At first tutors did not seem to be aware of Chris’s dyslexia – but the Disability Adviser wrote to departments about half way through the first term and things got easier after that. His chief problem has been with lecturers who deliver their content very quickly and run through crowded Powerpoint slides too fast to allow him to keep up with notes. The educational psychologist recommended that Chris be given lecture notes in advance, to help remedy this situation, but this has not happened. Chris is determined to follow up this issue in his second year and is confident of approaching his departments first, and the Disability Adviser afterwards for extra support if necessary, to ensure that the psychologist’s recommendations are implemented.

Chris finds the library a very daunting place. ‘I often find myself disorientated, frustrated and confused.’ It is very large, and he says he has difficulty focusing on the specific task he is there to do because of feeling bombarded by information from all the written sources around him. The fact that books are not always in just the right place on the shelf compounds his difficulty. A successful solution has been for him to have a helper with him in the library to locate the texts he needs. At the moment he is using a friend from his course for this support; their time is being paid for from Disabled Students Allowances. He finds route finding around the library moderately difficult – the colour coding of different sections helps a bit but is not a complete solution as colours are repeated on different floors. Chris wasn’t aware at the start of the course that individual introductions to the library were offered to disabled students by a library assistant with particular responsibility for disability services. He reckons he would have made use of this service if he had known about it – as well as doing the regular tour with other students.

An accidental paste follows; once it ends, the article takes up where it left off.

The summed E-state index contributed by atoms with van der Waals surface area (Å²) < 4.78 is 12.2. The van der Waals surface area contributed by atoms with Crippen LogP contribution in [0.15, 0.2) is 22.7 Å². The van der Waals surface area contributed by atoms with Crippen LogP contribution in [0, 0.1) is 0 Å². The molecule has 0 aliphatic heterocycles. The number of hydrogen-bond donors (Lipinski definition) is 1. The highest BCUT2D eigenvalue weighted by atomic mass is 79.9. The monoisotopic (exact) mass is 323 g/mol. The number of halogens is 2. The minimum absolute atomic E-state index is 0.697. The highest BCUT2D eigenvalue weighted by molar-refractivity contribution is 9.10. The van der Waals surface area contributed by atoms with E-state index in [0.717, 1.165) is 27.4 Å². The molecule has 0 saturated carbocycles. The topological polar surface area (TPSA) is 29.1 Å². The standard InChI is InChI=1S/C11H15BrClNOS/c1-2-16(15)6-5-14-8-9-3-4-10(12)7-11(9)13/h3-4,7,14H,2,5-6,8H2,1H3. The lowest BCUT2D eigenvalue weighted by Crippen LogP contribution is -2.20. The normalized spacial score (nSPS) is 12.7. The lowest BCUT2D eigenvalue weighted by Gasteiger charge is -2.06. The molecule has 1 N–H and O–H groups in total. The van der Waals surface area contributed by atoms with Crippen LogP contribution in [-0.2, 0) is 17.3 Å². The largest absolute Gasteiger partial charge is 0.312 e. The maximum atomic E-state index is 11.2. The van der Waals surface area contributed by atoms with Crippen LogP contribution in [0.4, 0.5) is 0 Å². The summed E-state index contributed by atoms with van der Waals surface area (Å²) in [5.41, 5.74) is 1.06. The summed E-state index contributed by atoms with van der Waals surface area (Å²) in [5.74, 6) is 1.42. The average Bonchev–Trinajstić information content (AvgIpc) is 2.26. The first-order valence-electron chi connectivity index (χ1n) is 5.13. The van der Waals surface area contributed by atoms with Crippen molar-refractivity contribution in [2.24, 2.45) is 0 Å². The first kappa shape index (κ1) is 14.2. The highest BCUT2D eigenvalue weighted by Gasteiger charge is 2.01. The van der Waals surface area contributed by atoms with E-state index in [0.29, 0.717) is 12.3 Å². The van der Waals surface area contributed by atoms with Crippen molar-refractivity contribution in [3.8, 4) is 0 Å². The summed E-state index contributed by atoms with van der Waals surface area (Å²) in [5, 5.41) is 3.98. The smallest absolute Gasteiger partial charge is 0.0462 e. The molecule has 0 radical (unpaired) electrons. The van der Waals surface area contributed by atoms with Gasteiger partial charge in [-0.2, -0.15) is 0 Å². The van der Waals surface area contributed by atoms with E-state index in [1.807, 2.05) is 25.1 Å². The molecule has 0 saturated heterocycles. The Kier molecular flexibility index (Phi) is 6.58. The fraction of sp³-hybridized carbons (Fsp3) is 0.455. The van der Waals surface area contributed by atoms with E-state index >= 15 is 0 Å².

He was offered additional learning support but hasn’t taken this up. He is happy and confident with strategies developed during school and college from supportive parents who are teachers, from a private tutor – and his own trial and error. So far, he has not used the system of attaching yellow stickers to his essays, reminding tutors about his dyslexia. He may use these in his second year but is determined not to fall back on them as an excuse for poor work. He does, though, find invaluable the extra time allocated in exams. He uses it to plan out his answers more than would have been possible; and to avoid the problem of overload when lots of ideas crowd in at once and risk getting lost.

Chris advises other students with dyslexia to make sure staff know about their difficulties, to be clear about how it affects their studies, and to use the help available in the department and around the university.